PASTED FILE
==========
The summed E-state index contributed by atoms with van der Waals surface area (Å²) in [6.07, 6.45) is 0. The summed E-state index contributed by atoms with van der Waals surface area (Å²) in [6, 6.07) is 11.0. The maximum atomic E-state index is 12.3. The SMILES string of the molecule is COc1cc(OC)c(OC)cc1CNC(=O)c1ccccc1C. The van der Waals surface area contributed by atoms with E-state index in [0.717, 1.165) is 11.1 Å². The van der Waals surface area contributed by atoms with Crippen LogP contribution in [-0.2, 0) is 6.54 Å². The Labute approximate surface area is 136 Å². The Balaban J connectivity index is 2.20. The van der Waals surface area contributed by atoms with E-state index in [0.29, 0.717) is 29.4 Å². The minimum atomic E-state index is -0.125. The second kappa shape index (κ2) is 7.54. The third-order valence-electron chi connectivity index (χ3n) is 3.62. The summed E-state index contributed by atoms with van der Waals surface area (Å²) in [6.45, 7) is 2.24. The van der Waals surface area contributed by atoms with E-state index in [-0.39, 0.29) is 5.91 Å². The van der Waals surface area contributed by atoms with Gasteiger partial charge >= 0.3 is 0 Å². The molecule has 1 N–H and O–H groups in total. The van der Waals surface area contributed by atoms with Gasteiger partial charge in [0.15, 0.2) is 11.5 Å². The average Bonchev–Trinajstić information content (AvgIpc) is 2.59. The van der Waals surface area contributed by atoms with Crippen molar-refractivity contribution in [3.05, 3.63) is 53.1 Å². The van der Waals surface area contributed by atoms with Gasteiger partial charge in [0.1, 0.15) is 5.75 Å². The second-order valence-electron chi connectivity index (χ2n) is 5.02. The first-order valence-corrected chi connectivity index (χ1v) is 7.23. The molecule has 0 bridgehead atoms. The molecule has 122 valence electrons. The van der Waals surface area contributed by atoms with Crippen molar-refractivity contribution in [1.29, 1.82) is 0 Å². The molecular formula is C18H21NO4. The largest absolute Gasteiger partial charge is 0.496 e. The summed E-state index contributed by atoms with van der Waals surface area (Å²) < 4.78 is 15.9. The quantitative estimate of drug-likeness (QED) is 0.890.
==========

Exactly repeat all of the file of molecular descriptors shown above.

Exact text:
The summed E-state index contributed by atoms with van der Waals surface area (Å²) in [6.07, 6.45) is 0. The summed E-state index contributed by atoms with van der Waals surface area (Å²) in [6, 6.07) is 11.0. The maximum atomic E-state index is 12.3. The SMILES string of the molecule is COc1cc(OC)c(OC)cc1CNC(=O)c1ccccc1C. The van der Waals surface area contributed by atoms with E-state index in [0.717, 1.165) is 11.1 Å². The van der Waals surface area contributed by atoms with Crippen LogP contribution in [-0.2, 0) is 6.54 Å². The Labute approximate surface area is 136 Å². The Balaban J connectivity index is 2.20. The van der Waals surface area contributed by atoms with E-state index in [0.29, 0.717) is 29.4 Å². The minimum atomic E-state index is -0.125. The second kappa shape index (κ2) is 7.54. The third-order valence-electron chi connectivity index (χ3n) is 3.62. The summed E-state index contributed by atoms with van der Waals surface area (Å²) in [6.45, 7) is 2.24. The van der Waals surface area contributed by atoms with E-state index in [-0.39, 0.29) is 5.91 Å². The van der Waals surface area contributed by atoms with Gasteiger partial charge >= 0.3 is 0 Å². The molecule has 1 N–H and O–H groups in total. The van der Waals surface area contributed by atoms with Gasteiger partial charge in [0.15, 0.2) is 11.5 Å². The average Bonchev–Trinajstić information content (AvgIpc) is 2.59. The van der Waals surface area contributed by atoms with Crippen molar-refractivity contribution in [3.05, 3.63) is 53.1 Å². The van der Waals surface area contributed by atoms with Gasteiger partial charge in [0.1, 0.15) is 5.75 Å². The second-order valence-electron chi connectivity index (χ2n) is 5.02. The first-order valence-corrected chi connectivity index (χ1v) is 7.23. The molecule has 0 bridgehead atoms. The molecule has 122 valence electrons. The van der Waals surface area contributed by atoms with Crippen molar-refractivity contribution in [1.29, 1.82) is 0 Å². The molecular formula is C18H21NO4. The largest absolute Gasteiger partial charge is 0.496 e. The summed E-state index contributed by atoms with van der Waals surface area (Å²) < 4.78 is 15.9. The quantitative estimate of drug-likeness (QED) is 0.890.